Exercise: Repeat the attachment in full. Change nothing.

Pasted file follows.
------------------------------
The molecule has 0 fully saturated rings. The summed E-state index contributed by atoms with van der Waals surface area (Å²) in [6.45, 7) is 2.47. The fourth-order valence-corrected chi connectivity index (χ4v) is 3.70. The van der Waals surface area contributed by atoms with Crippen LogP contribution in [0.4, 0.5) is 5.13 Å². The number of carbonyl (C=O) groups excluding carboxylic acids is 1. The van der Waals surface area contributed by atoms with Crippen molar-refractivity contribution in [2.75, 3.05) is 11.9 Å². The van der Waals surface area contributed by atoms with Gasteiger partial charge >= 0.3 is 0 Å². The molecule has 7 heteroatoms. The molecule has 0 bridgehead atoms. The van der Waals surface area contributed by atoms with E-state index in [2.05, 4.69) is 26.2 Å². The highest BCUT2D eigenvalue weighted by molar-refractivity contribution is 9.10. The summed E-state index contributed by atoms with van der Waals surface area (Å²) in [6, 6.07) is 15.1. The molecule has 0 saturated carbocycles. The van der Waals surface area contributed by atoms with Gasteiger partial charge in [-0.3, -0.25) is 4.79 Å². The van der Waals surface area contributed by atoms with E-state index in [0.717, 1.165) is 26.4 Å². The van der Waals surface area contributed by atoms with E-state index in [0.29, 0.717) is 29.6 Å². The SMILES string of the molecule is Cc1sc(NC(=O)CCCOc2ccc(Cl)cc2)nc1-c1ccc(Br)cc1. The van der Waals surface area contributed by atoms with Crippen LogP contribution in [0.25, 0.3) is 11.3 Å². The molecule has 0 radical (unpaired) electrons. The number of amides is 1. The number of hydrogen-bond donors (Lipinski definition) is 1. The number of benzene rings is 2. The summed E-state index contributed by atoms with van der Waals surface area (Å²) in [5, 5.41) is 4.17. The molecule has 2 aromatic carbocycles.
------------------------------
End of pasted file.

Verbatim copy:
The molecule has 0 fully saturated rings. The summed E-state index contributed by atoms with van der Waals surface area (Å²) in [6.45, 7) is 2.47. The fourth-order valence-corrected chi connectivity index (χ4v) is 3.70. The van der Waals surface area contributed by atoms with Crippen LogP contribution in [0.4, 0.5) is 5.13 Å². The number of carbonyl (C=O) groups excluding carboxylic acids is 1. The van der Waals surface area contributed by atoms with Crippen molar-refractivity contribution in [2.75, 3.05) is 11.9 Å². The van der Waals surface area contributed by atoms with Gasteiger partial charge >= 0.3 is 0 Å². The molecule has 7 heteroatoms. The molecule has 0 bridgehead atoms. The van der Waals surface area contributed by atoms with E-state index in [2.05, 4.69) is 26.2 Å². The highest BCUT2D eigenvalue weighted by molar-refractivity contribution is 9.10. The summed E-state index contributed by atoms with van der Waals surface area (Å²) in [6, 6.07) is 15.1. The molecule has 0 saturated carbocycles. The van der Waals surface area contributed by atoms with Gasteiger partial charge in [-0.3, -0.25) is 4.79 Å². The van der Waals surface area contributed by atoms with E-state index in [0.717, 1.165) is 26.4 Å². The van der Waals surface area contributed by atoms with E-state index in [0.29, 0.717) is 29.6 Å². The SMILES string of the molecule is Cc1sc(NC(=O)CCCOc2ccc(Cl)cc2)nc1-c1ccc(Br)cc1. The van der Waals surface area contributed by atoms with Crippen LogP contribution in [0.25, 0.3) is 11.3 Å². The molecule has 0 radical (unpaired) electrons. The number of amides is 1. The number of hydrogen-bond donors (Lipinski definition) is 1. The number of benzene rings is 2. The summed E-state index contributed by atoms with van der Waals surface area (Å²) in [5, 5.41) is 4.17. The molecule has 2 aromatic carbocycles.